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Renewal Through Refugees

One important way that refugees can resettle Canada is through private sponsorships. More than 80 groups have agreements with the government of Canada to help arrange these sponsorships. I work with a couple of them, including World Renew. Many sponsorship agreement holders (SAHs) are faith-based groups. Some are affiliated with churches or communities across Canada. Some are large or small local groups within a city or area. Some sponsor refugees from a particular nationality or ethnic group. I will address some of the current challenges that are facing private sponsors today and for the last few years—which I believe will have the end result of shrinking and perhaps finally eliminating the Private Sponsorship of Refugees Program that Canada has pointed to with pride among the resettlement nations of the world.

One fairly recent change was taking away Interim Federal Health insurance (IFH) for privately sponsored refugees. In fact, the government first took away the IFH for all resettled refugees but due to public outcry, it was restored for government-assisted refugees and more recently provided only to certain privately sponsored refugees through the new blended visa office referred program. I fought for and agree with those restorations, but the very particular way in which the cuts remain in effect for privately sponsored refugees is a way of saying, “we want to control the way you participate in sponsorship and we are going to hurt you this way.” It might seem to outside observers that this change impacts only a small group of refugees, but that is not true. The cuts, impacted sponsorships that had already been submitted by private sponsors with the understanding that IFH coverage would be available when these sponsored refugees arrive in Canada. We had to explain to churches and other constituent groups that the coverage that they expected for the families they had sponsored would not be given. It has also had an impact on whether groups will sponsor in the future because there is now an inherent risk in doing a sponsorship which could bankrupt a small church. The end result? Shrinking the program.

We are seeing large numbers of arrivals of named privately sponsored refugees this year. These are numbers from the backlog of refugee applications, some sponsored as long ago as 2007 and 2008. We welcome the arrivals and they will swell the PSR numbers for the foreseeable future. However, because we are limited in the number of new applications we may submit—we now must request spaces through a complicated allocation process, and these limited numbers are further capped for several visa posts that have the largest backlogs of applications—it means that we cannot submit many potential sponsorships. I work with churches which may well move on to other ministries.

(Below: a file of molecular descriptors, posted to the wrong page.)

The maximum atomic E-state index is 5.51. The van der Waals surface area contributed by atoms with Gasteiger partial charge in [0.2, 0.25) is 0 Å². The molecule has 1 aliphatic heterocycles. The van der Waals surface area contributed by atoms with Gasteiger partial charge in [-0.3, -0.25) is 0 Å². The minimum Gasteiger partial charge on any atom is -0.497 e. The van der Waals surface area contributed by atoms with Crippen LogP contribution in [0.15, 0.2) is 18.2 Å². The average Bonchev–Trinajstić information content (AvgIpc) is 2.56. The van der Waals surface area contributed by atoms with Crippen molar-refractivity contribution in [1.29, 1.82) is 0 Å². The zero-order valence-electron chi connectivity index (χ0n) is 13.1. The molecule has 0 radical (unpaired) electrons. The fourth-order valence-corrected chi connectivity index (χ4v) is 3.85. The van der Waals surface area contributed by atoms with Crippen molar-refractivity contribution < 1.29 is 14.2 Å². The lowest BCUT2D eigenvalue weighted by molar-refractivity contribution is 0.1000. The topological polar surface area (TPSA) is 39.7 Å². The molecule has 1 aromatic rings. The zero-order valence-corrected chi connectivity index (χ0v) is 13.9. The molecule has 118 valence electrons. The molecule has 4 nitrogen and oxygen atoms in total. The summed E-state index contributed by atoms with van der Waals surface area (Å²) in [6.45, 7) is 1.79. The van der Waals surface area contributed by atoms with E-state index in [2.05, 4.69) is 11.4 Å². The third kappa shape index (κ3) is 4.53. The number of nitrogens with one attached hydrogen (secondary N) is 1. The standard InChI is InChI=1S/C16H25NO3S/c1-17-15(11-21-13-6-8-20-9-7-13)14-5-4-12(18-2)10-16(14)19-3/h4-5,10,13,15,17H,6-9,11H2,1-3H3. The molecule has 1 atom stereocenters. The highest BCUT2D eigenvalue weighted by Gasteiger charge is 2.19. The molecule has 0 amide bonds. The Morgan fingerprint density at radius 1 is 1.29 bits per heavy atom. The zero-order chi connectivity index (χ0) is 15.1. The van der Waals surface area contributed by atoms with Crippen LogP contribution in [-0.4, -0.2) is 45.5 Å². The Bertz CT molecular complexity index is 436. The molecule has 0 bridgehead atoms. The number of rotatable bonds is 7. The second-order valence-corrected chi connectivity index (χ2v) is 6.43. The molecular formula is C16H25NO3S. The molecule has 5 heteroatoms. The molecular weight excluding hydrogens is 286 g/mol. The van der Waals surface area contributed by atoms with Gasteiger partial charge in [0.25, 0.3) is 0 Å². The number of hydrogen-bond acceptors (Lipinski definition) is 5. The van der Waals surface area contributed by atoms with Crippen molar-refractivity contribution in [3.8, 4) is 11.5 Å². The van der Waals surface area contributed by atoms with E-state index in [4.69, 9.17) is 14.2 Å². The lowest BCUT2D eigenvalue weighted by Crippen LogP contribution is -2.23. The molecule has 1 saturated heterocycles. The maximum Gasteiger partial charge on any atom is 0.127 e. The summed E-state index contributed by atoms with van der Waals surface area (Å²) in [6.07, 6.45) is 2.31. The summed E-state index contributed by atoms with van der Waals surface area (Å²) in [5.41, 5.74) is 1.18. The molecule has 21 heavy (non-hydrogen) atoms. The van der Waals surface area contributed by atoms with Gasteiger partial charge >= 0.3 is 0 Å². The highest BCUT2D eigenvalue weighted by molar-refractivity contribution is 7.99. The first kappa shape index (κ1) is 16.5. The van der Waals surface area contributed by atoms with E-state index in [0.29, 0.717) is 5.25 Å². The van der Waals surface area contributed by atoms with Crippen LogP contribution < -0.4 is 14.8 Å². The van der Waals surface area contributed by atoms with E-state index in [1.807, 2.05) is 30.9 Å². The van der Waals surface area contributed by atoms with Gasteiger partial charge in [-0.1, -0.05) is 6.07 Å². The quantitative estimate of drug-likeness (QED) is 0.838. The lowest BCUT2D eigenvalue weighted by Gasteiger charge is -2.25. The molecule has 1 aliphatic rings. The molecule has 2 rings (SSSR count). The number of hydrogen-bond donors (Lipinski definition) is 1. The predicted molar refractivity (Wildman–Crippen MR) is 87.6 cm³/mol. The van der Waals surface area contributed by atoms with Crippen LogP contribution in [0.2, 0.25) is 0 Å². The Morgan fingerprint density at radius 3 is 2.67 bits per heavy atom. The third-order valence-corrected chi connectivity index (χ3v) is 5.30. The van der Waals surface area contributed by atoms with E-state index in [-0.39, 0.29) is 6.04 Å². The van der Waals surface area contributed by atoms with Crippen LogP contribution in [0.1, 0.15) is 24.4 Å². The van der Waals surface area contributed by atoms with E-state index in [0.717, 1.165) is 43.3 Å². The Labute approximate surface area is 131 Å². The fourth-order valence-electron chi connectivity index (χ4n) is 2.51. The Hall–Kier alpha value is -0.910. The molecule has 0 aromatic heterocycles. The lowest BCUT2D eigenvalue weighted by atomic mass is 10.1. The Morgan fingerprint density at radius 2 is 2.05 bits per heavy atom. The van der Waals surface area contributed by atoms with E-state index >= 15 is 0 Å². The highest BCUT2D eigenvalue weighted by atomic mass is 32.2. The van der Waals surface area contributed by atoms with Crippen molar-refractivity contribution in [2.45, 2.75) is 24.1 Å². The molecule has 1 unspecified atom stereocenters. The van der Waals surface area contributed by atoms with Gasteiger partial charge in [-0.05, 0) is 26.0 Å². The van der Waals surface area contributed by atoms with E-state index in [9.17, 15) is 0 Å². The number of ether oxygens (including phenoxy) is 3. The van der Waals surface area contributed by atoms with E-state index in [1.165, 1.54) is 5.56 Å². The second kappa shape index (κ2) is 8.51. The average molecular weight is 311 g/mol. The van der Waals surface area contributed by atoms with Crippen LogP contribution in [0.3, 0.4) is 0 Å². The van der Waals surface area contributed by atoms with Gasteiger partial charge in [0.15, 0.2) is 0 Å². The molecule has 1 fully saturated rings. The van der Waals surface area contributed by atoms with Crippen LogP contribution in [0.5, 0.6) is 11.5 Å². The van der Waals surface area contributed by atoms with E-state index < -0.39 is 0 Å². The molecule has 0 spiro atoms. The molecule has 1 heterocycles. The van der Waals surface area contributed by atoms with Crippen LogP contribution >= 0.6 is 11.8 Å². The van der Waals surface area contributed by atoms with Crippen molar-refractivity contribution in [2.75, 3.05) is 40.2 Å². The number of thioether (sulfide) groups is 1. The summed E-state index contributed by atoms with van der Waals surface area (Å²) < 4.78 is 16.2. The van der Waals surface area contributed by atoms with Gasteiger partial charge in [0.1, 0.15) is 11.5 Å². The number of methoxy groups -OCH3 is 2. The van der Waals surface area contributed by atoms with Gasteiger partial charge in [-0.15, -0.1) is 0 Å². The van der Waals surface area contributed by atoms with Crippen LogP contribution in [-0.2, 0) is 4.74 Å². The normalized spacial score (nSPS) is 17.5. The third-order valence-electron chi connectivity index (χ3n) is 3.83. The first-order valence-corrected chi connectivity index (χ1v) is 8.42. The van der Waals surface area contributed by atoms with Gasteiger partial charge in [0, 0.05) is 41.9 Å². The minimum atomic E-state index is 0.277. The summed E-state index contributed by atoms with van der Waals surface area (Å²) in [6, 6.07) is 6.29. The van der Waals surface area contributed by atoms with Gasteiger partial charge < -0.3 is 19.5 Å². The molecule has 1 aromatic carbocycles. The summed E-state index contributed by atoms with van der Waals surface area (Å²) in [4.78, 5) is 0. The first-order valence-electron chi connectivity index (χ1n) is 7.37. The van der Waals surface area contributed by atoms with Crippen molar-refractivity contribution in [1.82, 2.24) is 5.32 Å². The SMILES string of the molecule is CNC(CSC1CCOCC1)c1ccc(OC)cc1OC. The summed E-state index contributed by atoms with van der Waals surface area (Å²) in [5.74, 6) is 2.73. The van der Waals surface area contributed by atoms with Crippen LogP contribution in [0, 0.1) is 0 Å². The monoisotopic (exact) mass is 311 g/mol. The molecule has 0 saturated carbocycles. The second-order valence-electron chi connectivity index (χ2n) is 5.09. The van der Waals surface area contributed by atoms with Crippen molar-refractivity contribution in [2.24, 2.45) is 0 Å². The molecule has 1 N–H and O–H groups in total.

There is another discouraging and revealing side story about this. In 2012, the first year that limits were imposed, 1381 “spaces” were divided among all of the SAHs in Canada. There was a hue and cry about the limited number and particularly on the caps to Cairo, Nairobi, Islamabad, etc., where traditionally the largest number of sponsorships has been submitted. Interestingly, though, many of these spaces were not used by sponsors. What does this mean? We complain about the government limits, but what is happening within sponsoring communities? Why aren’t we pushing the limits further? I think one reason is that there is also a change in the spirit of ordinary Canadians, members of churches and mosques, who in the past eagerly sponsored refugees and gave of their time and resources for the cause.

Everything I have said so far points to a dismal future for the private sponsorship program. I am not blaming only the government of Canada for the current situation. I think the people of Canada should be rising up en masse to say, “This is not how we should be responding to people in such urgent need.” We should be protesting more vociferously, not just letting it happen. There appears to be a lack of urgency and commitment to do anything about refugees, either to receive as sponsored refugees or simply to take a stand against injustices here in Canada and globally. This is why I work actively with the Canadian Council for Refugees—it is one place in Canada where there is still passion about the injustices and lack of response to refugees everywhere.

Sometimes in our church circles we say we need a call to “renewal” or “revival”—to turn from our selfish, complacent ways and become obedient once again to God’s calling on our lives. Perhaps this is what we need again in our response to refugees—a renewal of the compassionate, generous, self-sacrificing spirit that showed itself so clearly back in 1979 with the Vietnamese boat people. We need this renewal not only in our faith communities and other sponsoring communities, but also in Canadian civil society as a whole—and along with that, a government that encourages us to expand our generosity, to respond to urgent needs, to stop being self-absorbed, caring only for our own success and survival, but to find out once again how wholly and truly inspiring and satisfying it is to reach outward with compassion. Helping refugees get settled in Canada could well renew our own souls.

[Image: Flickr user jlaceda]

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